III. Discussion

To state a claim against defendants under 42 U.S.C. § 1983, the plaintiff "must show a deprivation of a right, privilege, or immunity secured by the Constitution or the laws of the United States." Beck v. LaFleur, 257 F.3d 764, 765-66 (8th Cir. 2001). Because vicarious liability is inapplicable to § 1983 suits, plaintiff "must plead that each Government-official defendant, through the official's own individual actions, has violated the Constitution." Ashcroft v. Iqbal, 556 U.S. 662, 676 (2009). Moreover, in pleading an Eighth Amendment violation, "[t]hreadbare recitals of the elements of a cause of action, supported by mere conclusory statements, do not suffice." Id. at 678-79 (quoting Bell Atlantic Corp., 550 U.S. at 556, 557, 570). When the "well-pleaded facts do not permit the court to infer more than the mere possibility of misconduct, the complaint has alleged- but it has not show[n]'-that the pleader is entitled to relief.'" Id. at 679 ( quoting Fed.R.Civ.P. 8(a)).

"[T]he eighth amendment's prohibition against cruel and unusual punishment requires prison officials to take reasonable measures to guarantee' inmate safety by protecting them from attacks by other prisoners." Young v. Selk, 508 F.3d 868, 871-72 (8th Cir. 2007) (quoting Farmer v. Brennan, 511 U.S. 825, 832 (1994)). "Of course, prison officials do not commit a constitutional violation every time one prisoner attacks another." Id. (citations omitted). Rather, "[p]rison officials act unreasonably... when they are deliberately indifferent to a substantial risk of serious harm [to a prisoner].'" Nelson v. Shuffman, 603 F.3d 439, 446 (8th Cir. 2010) (quoting Young, 508 F.3d at 872). To state a plausible deliberate indifference claim, a prisoner must plead sufficient facts to meet two requirements: "The first requirement tests whether, viewed objectively, the deprivation of rights was sufficiently serious. The second requirement is subjective and requires that the inmate prove that the prison officials had a sufficiently culpable state of mind.'" Irving v. Dormire, 519 F.3d 441, 446 (8th Cir. 2008) (quoting Farmer, 511 U.S. at 834) (internal citation omitted).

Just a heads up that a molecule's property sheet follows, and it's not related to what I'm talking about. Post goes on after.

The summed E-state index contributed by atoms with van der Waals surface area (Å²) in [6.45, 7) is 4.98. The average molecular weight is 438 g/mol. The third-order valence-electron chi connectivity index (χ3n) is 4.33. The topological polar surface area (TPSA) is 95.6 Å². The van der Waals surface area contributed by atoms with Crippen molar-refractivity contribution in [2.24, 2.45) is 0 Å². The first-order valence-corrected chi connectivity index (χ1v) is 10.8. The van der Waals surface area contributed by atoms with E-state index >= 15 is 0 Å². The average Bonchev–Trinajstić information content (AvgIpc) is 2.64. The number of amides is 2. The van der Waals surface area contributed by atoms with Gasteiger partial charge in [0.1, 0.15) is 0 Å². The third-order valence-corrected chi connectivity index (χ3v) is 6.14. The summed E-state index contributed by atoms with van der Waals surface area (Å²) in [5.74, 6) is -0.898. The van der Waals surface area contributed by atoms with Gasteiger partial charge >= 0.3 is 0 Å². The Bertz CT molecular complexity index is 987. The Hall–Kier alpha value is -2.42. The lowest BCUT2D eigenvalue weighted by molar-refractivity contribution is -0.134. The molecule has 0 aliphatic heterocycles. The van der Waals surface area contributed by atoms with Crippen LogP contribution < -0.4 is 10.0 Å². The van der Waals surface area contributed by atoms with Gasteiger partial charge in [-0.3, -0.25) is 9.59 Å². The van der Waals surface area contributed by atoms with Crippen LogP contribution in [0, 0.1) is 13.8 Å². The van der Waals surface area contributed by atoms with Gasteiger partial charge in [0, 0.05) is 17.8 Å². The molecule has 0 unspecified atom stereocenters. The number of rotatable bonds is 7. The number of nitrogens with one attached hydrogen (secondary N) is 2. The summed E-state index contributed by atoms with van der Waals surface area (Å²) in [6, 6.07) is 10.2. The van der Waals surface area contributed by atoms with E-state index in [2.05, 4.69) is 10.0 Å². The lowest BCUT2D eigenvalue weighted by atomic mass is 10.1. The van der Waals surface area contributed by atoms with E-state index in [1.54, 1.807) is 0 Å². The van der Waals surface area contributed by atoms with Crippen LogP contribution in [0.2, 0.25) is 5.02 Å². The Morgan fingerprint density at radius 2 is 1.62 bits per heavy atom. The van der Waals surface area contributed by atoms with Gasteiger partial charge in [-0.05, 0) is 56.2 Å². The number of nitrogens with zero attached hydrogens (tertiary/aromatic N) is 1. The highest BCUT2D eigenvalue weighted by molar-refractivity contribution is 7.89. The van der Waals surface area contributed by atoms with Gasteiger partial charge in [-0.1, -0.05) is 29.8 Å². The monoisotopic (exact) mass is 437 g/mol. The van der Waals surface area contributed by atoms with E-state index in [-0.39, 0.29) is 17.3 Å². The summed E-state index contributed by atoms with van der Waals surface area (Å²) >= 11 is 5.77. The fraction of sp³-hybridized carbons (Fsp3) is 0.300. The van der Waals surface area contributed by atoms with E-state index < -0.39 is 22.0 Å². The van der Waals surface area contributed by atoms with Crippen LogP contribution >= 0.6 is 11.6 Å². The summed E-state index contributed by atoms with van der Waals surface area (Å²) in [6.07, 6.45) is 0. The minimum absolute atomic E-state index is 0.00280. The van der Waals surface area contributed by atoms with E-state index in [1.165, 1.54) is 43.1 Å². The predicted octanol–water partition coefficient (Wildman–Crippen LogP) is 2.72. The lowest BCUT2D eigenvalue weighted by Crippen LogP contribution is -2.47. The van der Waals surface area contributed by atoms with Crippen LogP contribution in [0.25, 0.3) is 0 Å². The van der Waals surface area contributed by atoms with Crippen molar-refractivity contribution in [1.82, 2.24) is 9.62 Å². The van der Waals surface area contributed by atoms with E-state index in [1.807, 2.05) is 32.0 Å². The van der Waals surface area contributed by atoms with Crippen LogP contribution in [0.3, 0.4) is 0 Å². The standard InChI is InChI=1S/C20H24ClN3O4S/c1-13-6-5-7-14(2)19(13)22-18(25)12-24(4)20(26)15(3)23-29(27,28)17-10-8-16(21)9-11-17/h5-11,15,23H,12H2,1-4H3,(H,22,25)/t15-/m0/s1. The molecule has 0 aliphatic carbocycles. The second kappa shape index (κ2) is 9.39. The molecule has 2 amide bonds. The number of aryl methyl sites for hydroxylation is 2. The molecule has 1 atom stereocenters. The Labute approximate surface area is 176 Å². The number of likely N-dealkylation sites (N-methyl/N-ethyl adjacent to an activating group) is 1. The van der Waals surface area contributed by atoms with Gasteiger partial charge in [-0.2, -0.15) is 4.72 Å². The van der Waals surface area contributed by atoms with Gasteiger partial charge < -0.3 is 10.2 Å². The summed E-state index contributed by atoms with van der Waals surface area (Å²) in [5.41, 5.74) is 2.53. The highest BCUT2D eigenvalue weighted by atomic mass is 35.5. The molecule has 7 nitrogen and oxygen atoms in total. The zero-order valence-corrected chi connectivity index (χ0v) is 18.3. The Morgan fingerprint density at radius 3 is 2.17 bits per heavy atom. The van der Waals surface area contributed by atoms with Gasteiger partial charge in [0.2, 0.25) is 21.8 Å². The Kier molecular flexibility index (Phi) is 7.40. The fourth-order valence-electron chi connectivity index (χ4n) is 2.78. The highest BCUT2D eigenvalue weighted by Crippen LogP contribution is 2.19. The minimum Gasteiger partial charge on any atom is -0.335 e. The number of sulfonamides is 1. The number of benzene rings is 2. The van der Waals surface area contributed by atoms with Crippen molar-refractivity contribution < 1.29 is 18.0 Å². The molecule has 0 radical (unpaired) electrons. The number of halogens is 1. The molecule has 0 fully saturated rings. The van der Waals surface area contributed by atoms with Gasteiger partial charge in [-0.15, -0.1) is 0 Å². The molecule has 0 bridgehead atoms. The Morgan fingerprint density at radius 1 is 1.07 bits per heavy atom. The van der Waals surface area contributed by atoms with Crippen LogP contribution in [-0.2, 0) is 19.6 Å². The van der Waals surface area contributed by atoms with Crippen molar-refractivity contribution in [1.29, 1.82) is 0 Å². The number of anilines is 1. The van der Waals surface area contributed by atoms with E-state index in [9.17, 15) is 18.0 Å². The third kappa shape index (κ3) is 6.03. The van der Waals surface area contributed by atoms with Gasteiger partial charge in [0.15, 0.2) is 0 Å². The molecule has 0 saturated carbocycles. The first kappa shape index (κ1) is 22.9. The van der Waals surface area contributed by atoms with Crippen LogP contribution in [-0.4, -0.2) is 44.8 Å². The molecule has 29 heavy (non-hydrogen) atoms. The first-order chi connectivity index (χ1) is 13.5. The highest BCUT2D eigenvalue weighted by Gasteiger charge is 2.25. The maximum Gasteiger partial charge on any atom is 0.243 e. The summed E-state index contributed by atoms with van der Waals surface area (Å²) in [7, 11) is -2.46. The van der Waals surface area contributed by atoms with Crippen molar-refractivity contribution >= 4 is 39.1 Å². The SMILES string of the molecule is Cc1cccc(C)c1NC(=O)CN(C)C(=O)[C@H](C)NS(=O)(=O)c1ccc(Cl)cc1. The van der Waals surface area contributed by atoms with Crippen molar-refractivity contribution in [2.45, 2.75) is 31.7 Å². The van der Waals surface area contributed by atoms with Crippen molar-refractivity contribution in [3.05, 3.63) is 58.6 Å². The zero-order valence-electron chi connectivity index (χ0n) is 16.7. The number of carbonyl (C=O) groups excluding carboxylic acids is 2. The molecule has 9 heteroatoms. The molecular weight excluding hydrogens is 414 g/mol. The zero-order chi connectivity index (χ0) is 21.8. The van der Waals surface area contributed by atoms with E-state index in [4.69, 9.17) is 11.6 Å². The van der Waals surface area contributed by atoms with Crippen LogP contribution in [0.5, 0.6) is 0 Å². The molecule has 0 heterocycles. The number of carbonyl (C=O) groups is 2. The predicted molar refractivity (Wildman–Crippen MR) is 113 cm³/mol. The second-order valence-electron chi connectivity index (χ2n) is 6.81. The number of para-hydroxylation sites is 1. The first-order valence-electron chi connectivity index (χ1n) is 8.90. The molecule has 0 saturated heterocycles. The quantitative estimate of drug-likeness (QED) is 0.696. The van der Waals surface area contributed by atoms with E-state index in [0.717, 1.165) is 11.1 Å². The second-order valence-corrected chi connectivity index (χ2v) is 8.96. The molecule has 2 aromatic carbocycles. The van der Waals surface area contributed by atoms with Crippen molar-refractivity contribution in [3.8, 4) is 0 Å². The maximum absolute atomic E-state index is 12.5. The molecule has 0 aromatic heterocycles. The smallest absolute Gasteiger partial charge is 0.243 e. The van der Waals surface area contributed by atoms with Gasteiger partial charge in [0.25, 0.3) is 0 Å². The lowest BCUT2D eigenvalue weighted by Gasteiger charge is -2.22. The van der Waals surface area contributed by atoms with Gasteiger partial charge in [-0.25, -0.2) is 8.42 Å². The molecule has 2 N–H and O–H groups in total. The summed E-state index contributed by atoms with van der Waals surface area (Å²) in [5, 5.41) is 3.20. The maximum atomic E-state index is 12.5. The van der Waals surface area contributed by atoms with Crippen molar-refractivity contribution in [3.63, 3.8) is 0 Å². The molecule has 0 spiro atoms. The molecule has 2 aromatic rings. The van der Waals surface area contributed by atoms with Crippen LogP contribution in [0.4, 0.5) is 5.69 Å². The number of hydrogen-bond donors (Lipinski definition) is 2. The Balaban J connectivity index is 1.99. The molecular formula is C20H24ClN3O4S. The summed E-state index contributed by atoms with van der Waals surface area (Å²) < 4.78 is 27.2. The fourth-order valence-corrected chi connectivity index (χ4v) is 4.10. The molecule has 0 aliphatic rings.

Under the first requirement, an alleged deprivation is "objectively, sufficiently serious, ' [if] the official's failure to protect resulted in the inmate being incarcerated under conditions posing a substantial risk of serious harm.'" Young, 508 F.3d at 872 (quoting Farmer, 511 U.S. at 834). An assault by one inmate against another constitutes "serious harm." Jensen v. Clarke, 94 F.3d 1191, 1198 (8th Cir. 1996). "[T]he assailant's conduct can provide the court the most probative evidence of the degree and type of risk that [the prisoner] faced.'" Nelson, 603 F.3d at 447 (quoting Young, 508 F.3d at 872).

Hamilton alleges that he was assaulted by the attacker twice, and he provides facts to support the allegation of serious harm. Absent from the complaint, however, are any facts plausibly suggesting that Hamilton was incarcerated under conditions posing a substantial risk of that serious harm before the attacker threatened him. Hamilton does not allege that the attacker had previously engaged in threatening or assaultive conduct toward him or other prisoners, which could have indicated an existing substantial risk. Indeed, the facts alleged in the complaint do not indicate that a substantial risk to Hamilton existed prior to the moment of the attacker's threat. However, after the first assault, there was a substantial risk that Hamilton would be harmed in a second assault, as he was. Thus, the complaint alleges sufficient facts to meet the first requirement to state a deliberate indifference claim against defendants.